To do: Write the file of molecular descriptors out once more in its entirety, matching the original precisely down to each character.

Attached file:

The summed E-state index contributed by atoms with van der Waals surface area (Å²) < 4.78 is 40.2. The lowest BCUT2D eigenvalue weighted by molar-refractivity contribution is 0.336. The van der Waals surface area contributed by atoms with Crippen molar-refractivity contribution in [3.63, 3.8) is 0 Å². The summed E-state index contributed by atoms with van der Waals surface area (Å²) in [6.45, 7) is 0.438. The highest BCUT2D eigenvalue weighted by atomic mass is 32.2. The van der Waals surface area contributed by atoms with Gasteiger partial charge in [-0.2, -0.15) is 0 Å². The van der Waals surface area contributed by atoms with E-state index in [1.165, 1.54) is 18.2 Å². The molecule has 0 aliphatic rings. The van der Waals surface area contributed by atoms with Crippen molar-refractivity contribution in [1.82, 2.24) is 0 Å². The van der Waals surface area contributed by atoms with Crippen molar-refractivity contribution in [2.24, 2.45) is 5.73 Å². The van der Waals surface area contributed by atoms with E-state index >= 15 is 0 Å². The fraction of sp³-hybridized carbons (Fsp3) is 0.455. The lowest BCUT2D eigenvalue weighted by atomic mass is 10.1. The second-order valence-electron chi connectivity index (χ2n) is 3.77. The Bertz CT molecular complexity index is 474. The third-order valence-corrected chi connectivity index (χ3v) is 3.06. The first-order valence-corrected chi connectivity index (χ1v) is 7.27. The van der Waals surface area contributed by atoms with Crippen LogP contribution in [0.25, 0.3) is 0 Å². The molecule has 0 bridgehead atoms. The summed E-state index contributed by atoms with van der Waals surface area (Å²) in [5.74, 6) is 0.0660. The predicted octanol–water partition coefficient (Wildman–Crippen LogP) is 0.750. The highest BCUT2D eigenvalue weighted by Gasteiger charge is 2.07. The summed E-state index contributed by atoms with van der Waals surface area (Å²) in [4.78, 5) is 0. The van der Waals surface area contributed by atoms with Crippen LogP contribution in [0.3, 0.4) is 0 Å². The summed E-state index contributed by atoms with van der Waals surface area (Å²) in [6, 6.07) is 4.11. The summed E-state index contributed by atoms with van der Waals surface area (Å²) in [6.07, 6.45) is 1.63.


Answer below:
The summed E-state index contributed by atoms with van der Waals surface area (Å²) < 4.78 is 40.2. The lowest BCUT2D eigenvalue weighted by molar-refractivity contribution is 0.336. The van der Waals surface area contributed by atoms with Crippen molar-refractivity contribution in [3.63, 3.8) is 0 Å². The summed E-state index contributed by atoms with van der Waals surface area (Å²) in [6.45, 7) is 0.438. The highest BCUT2D eigenvalue weighted by atomic mass is 32.2. The van der Waals surface area contributed by atoms with Gasteiger partial charge in [-0.2, -0.15) is 0 Å². The van der Waals surface area contributed by atoms with E-state index in [1.165, 1.54) is 18.2 Å². The molecule has 0 aliphatic rings. The van der Waals surface area contributed by atoms with Crippen molar-refractivity contribution in [1.82, 2.24) is 0 Å². The van der Waals surface area contributed by atoms with Crippen molar-refractivity contribution in [2.24, 2.45) is 5.73 Å². The van der Waals surface area contributed by atoms with E-state index >= 15 is 0 Å². The fraction of sp³-hybridized carbons (Fsp3) is 0.455. The lowest BCUT2D eigenvalue weighted by atomic mass is 10.1. The second-order valence-electron chi connectivity index (χ2n) is 3.77. The Bertz CT molecular complexity index is 474. The third-order valence-corrected chi connectivity index (χ3v) is 3.06. The first-order valence-corrected chi connectivity index (χ1v) is 7.27. The van der Waals surface area contributed by atoms with Crippen LogP contribution in [0.25, 0.3) is 0 Å². The molecule has 0 bridgehead atoms. The summed E-state index contributed by atoms with van der Waals surface area (Å²) in [5.74, 6) is 0.0660. The predicted octanol–water partition coefficient (Wildman–Crippen LogP) is 0.750. The highest BCUT2D eigenvalue weighted by Gasteiger charge is 2.07. The summed E-state index contributed by atoms with van der Waals surface area (Å²) in [4.78, 5) is 0. The van der Waals surface area contributed by atoms with Crippen LogP contribution in [0.3, 0.4) is 0 Å². The summed E-state index contributed by atoms with van der Waals surface area (Å²) in [6, 6.07) is 4.11. The summed E-state index contributed by atoms with van der Waals surface area (Å²) in [6.07, 6.45) is 1.63.